Friday, February 28, 2014

How Does the Chemical Structure of Water Explain Cohesion?


A water molecule is like a weak magnet that momentarily attaches to other water molecules. This process of continuous momentary attractions is what makes cohesion possible. A water molecule is made of one big oxygen atom that holds onto two smaller hydrogen atoms -- shaped like an L. The oxygen atom gives the corner the L a slightly negative electrical charge, while the hydrogen atoms at the tips have slightly positive charges. These charges give each water molecule a mini-magnet-like quality.

Cohesion and Adhesion

Cohesion is defined as the attraction of water molecules to other water molecules. This is in contrast to adhesion, which is the attraction of water molecules to a solid surface. Cohesion is done by water molecules that are in the middle of a drop or body of water. Adhesion is done by water molecules that are at the outer edges of a volume of water. In trees, cohesion and adhesion work together to move water that is absorbed in the roots all the way up to the leaves. Adhesion and cohesion allows water to climb up the narrow water tunnels that are inside of plants.


Water has bent shape, like a boomerang. The oxygen atom sits between two hydrogen atoms and forms the corner of the boomerang. Cohesion is possible because water has what is called a polar nature, meaning it has a north pole and a south pole. As previously described, these poles give water a magnet-like property. But why does water behave like a magnet? It is because of a chemical principle called electronegativity. Electronegativity is the ability of an atom to attract electrons towards it. Atoms are made of particles called protons, neutrons and electrons. Protons and neutrons cluster at the center of an atom and give the atom its weight. Electrons barely weigh anything and float around in a cloud around the protons and neutrons. Protons have positive electrical charges while electrons have negative electrical charges. The attraction between them is what keeps the electrons from floating away. Water has poles because the oxygen atom is more electronegative than the hydrogen atoms. Oxygen is bigger and has more positive protons, so it pulls the shared electrons closer to it.

Hydrogen Bonding

Electronegativity is what allows a water molecule to have north and south poles, but hydrogen bonding is what makes cohesion possible. Hydrogen bonding describes the interactions between two or more water molecules. The rule of electrostatic attraction is that opposite charges attract each other. Since a cup of water contains many water molecules floating inside of it, the slightly negative oxygen atoms of water are constantly bumping into and momentarily attaching to the slightly positive hydrogen atoms of other water molecules. When two oxygen atoms run into each other they move away because of their similar slightly negative charge. The same goes for two hydrogen atoms from different molecules that bump into each other.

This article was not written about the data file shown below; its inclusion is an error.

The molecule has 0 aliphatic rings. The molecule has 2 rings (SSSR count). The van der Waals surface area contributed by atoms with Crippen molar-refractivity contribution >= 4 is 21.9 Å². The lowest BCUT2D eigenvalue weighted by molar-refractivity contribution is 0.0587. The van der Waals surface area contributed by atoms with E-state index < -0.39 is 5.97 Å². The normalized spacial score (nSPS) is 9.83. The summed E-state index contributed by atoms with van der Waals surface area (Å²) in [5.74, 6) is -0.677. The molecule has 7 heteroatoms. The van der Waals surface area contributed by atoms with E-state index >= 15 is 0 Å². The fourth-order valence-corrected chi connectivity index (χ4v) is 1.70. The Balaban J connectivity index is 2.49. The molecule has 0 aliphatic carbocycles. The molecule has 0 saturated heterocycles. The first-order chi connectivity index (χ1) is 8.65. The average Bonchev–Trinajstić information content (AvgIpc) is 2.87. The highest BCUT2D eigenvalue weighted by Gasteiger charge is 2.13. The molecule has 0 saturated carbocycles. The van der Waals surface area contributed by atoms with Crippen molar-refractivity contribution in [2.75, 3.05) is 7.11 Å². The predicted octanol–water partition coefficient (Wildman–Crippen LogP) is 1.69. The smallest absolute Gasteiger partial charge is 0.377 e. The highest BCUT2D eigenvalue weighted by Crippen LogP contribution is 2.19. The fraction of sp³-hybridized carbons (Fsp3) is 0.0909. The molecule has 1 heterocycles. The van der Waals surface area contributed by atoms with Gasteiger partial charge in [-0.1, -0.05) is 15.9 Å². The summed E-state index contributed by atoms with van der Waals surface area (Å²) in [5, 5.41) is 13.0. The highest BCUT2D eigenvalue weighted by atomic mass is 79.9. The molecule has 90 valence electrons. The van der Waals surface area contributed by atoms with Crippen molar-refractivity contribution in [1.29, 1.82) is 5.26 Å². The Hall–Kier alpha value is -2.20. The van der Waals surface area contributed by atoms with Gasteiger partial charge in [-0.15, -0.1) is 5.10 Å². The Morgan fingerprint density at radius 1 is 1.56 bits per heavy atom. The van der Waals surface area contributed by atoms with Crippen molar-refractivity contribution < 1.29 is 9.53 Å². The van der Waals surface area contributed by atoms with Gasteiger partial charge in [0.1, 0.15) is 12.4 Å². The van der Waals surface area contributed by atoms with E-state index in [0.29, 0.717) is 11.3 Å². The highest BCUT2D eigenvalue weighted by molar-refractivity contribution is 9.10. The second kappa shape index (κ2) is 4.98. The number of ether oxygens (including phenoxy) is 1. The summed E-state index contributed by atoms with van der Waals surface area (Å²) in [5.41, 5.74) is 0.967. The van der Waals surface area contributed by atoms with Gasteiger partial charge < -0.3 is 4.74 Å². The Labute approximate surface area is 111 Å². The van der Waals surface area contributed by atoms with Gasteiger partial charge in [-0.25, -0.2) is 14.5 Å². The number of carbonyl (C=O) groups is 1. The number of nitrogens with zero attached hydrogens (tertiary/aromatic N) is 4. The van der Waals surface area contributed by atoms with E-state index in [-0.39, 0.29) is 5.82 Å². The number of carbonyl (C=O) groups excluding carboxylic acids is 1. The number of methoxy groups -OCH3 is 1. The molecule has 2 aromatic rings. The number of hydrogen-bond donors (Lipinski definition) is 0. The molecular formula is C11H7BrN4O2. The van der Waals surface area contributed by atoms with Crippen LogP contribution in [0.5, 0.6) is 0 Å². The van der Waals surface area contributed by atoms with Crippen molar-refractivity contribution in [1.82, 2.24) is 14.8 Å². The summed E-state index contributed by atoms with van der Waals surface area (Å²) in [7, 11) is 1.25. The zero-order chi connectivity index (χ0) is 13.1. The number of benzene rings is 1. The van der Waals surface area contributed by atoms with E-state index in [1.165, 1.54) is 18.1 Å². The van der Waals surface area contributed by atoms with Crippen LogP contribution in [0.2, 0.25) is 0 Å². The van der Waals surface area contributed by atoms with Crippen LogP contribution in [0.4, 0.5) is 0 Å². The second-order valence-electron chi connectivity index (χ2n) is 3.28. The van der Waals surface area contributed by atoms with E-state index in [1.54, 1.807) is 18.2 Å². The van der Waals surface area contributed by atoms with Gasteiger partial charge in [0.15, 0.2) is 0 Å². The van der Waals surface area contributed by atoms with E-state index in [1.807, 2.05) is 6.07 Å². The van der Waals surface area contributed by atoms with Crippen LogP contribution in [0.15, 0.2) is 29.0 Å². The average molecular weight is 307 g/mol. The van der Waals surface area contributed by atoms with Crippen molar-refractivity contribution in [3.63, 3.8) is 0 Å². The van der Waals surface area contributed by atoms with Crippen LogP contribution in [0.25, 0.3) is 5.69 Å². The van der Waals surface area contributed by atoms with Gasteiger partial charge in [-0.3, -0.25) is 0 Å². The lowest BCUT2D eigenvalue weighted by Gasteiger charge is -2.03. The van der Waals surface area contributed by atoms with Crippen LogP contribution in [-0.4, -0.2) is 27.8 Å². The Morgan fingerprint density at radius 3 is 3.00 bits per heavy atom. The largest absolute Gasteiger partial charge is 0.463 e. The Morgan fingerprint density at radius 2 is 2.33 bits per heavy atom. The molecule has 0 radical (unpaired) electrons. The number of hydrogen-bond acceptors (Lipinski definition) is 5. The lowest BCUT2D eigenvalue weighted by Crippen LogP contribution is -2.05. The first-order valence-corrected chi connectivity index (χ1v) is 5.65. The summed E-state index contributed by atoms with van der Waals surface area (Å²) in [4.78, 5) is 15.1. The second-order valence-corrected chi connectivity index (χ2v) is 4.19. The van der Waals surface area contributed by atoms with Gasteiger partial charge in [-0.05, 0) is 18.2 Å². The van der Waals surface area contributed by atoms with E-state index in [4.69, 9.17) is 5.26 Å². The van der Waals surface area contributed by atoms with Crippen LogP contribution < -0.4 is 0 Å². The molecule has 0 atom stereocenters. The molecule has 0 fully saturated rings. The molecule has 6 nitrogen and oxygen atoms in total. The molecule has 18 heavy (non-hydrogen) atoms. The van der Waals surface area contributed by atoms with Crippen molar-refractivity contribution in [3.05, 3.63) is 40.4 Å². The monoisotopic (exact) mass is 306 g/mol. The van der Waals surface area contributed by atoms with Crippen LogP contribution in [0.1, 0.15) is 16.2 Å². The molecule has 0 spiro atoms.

Surface Tension

Ever wonder why a drop of water on a table looks like sphere? Water can do that because of cohesion at the surface of the droplet. The water molecules are constantly hydrogen bonding with each other within the droplet. However, the molecules in the middle of the droplet are busier than the molecules at the surface. This is because the molecules in the middle are being pulled from all sides, while the molecules at the surface are exposed to air on one side and only need to deal with other water molecules on their other side. Each water molecule has a certain amount of strength to pull on its neighbors. Since the molecules at the surface have less neighbors to pull on, their strength is divided among fewer neighbors. This means they can pull harder on their fewer neighbors, resulting in an extra tight packing of water molecules at the surface of the droplet.


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